## Congestion

Americans spend 4.8 billion hours in traffic each year Negative Externalities: Who Causes Traffic Congestion?. The Department of Transportation's puts the value of a human life at \$9.1 million. Since the average American has 43.4 years of life left, this suggests a year of human life should be valued at \$210,000, or \$36 per waking human hour. This implies a total cost from traffic at \$173 billion per year times $q$, where $q$ is a number between 0 and 1 measuring how bad an hour of traffic is compared to dying an hour earlier (0 = traffic is fine, 1 = traffic is death). We'll let $q=0$ for the rest of this post in keeping with trying to estimate a lower bound.

## Climate Change

CO_{2} emission has a social cost of roughly \$12 per ton Nordhaus, W., D. , and a gallon of gasoline emits 19.6 pounds of CO_{2} when burned How much carbon dioxide is produced from burning gasoline and diesel fuel?, which means that each gallon of gas should be taxed 11.8¢ to internalize that externality.

Diesel fuel emitts 22.4 pounds of CO_{2} per gallon How much carbon dioxide is produced from burning gasoline and diesel fuel?, which justifies a 13.4¢ tax per gallon.

Extrapolating from current tax policy Fuel taxes in the United States, we can estimate the total revenue from such taxes at \$8.4 billion.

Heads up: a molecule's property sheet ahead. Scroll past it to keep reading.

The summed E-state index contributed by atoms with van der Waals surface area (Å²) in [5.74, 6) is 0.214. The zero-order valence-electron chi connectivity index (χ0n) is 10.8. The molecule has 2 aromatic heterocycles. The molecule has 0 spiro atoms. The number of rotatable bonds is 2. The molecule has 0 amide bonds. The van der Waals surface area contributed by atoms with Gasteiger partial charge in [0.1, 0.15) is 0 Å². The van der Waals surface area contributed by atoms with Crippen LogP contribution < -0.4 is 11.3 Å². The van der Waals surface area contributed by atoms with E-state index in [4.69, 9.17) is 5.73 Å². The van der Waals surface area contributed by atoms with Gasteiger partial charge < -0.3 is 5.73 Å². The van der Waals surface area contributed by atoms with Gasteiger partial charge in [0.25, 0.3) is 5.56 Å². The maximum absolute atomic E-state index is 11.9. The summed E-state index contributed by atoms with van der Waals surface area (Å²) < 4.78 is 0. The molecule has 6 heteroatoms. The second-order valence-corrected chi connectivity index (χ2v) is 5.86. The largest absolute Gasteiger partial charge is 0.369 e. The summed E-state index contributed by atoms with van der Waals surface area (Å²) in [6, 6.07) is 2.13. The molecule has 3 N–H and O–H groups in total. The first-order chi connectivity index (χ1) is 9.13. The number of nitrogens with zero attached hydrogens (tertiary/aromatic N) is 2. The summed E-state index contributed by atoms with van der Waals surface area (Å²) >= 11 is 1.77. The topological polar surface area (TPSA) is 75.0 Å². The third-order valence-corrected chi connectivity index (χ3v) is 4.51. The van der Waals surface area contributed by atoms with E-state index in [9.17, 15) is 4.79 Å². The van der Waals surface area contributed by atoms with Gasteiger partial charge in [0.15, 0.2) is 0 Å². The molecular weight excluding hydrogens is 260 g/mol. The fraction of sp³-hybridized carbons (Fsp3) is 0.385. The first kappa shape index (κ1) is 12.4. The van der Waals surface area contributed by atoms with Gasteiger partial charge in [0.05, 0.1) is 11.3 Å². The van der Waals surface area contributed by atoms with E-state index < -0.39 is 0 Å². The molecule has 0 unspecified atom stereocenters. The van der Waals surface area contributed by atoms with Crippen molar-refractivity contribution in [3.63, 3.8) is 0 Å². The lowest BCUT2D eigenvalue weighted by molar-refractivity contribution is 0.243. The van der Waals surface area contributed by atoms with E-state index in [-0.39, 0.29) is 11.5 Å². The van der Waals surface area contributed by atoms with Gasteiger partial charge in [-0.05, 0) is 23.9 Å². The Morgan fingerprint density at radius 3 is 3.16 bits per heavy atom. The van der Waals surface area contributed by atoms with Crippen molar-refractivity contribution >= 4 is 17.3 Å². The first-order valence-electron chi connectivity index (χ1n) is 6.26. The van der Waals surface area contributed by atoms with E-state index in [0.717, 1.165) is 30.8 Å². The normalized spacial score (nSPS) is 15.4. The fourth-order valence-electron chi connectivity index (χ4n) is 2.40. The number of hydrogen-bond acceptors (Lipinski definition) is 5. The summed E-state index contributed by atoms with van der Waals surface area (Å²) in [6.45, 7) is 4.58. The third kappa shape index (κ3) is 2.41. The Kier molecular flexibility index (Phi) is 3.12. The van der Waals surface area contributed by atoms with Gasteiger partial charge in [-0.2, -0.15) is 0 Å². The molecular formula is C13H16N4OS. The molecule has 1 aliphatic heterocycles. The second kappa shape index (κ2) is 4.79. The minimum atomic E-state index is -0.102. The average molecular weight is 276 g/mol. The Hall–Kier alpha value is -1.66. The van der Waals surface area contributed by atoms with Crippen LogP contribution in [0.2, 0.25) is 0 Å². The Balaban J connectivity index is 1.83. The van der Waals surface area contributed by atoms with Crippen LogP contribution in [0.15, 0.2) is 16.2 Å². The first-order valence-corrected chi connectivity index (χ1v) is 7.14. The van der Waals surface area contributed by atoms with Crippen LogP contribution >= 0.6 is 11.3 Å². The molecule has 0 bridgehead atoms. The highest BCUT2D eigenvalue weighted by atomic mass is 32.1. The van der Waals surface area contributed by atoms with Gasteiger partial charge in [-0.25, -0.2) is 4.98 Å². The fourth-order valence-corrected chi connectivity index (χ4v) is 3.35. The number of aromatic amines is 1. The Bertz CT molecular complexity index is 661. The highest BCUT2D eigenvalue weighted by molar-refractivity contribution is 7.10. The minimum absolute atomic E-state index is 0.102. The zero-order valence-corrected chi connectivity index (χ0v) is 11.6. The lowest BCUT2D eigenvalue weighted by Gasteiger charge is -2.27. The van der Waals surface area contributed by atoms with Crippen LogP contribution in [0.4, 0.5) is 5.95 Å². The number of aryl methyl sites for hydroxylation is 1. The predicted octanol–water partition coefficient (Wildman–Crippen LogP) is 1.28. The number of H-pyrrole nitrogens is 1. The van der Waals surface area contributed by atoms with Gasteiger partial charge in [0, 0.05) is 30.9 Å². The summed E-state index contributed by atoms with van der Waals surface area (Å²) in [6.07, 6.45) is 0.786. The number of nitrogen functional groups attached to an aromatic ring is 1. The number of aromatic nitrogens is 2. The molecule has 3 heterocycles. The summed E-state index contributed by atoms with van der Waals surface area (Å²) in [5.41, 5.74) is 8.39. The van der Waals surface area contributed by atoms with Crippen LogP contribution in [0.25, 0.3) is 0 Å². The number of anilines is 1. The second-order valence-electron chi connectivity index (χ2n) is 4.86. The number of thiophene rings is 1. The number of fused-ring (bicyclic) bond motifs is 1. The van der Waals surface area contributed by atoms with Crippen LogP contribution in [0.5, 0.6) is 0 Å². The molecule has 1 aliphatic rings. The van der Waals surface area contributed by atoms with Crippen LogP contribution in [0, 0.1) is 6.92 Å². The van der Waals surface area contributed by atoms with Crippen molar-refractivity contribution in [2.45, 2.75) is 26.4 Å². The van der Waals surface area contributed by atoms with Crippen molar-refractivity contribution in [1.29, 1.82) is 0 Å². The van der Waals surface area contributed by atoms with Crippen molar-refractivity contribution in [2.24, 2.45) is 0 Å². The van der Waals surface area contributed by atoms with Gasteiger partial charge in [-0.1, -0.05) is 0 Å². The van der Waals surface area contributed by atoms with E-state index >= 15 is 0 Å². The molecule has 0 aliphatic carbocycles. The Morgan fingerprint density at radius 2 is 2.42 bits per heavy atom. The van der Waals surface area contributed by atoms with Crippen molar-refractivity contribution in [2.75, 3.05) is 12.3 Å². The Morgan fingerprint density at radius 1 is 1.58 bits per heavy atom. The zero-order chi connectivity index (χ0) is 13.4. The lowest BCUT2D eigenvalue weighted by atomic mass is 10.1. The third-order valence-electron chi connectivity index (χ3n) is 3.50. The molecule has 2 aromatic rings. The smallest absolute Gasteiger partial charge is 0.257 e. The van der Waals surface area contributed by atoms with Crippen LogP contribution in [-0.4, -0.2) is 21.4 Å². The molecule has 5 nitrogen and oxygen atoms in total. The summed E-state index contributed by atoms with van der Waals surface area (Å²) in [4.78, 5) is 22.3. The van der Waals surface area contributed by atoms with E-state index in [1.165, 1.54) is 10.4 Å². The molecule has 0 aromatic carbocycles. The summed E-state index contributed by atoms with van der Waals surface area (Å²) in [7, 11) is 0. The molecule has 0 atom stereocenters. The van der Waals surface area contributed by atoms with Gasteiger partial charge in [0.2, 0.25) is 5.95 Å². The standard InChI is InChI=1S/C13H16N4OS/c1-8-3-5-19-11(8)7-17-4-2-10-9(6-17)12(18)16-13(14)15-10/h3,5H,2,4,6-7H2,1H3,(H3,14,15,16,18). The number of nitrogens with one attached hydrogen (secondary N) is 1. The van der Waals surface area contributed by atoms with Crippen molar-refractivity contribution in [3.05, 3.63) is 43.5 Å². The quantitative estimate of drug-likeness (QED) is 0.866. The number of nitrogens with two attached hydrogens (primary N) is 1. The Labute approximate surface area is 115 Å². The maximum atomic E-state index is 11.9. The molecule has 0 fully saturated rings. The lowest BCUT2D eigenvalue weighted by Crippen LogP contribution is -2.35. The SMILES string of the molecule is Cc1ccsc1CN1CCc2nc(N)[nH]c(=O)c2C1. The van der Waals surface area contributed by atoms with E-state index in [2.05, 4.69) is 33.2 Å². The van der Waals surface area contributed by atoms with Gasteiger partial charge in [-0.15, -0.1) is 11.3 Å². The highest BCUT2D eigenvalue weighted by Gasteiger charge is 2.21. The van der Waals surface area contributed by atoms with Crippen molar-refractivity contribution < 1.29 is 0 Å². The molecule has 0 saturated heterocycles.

## Overview

Adding this up, we find we should increase gasoline taxes by \$90 billion + \$0 billion + \$8 billion = between \$98 billion.

The US federal government taxes gasoline at 18.4¢ per gallon [24.4¢ for diesel], but state gasoline taxes increase the average tax to 49.4¢ per gallon [55.4¢ for diesel]. The taxes on gasoline and diesel raise \$35.2 billion for the federal government Fuel taxes in the United States. Since we should to raise \$98 billion more, we should increase the tax rate on gasoline by \$1.87 [that is (35.2/18.4)*98].

Of course, this assumes no change in behavior. Realistically, gasoline taxes would reduce gasoline consumption and road use, which reduces the externality of congestion and the demand for roads. However, the elasticity of gasoline is between -0.02 and -0.04 Gasoline prices tend to have little effect on demand for car travel, so this would have only affect our estimate by a tiny amount. Given current gasoline prices Weekly Retail Gasoline and Diesel Prices, we're effectively proposing increasing the price by 67%, which suggests usage would drop between 1% and 2%.

This suggests our estimate may be a little steep, but this doesn't really change the ultimate conclusion: gasoline taxes are far, far too low and we should be taxing motorists at least four times what we are now.

And keep in mind that this lower bound could be several times lower than the optimal level since we're effectively ignoring the externalities from congestion, public transit externalities, and health costs.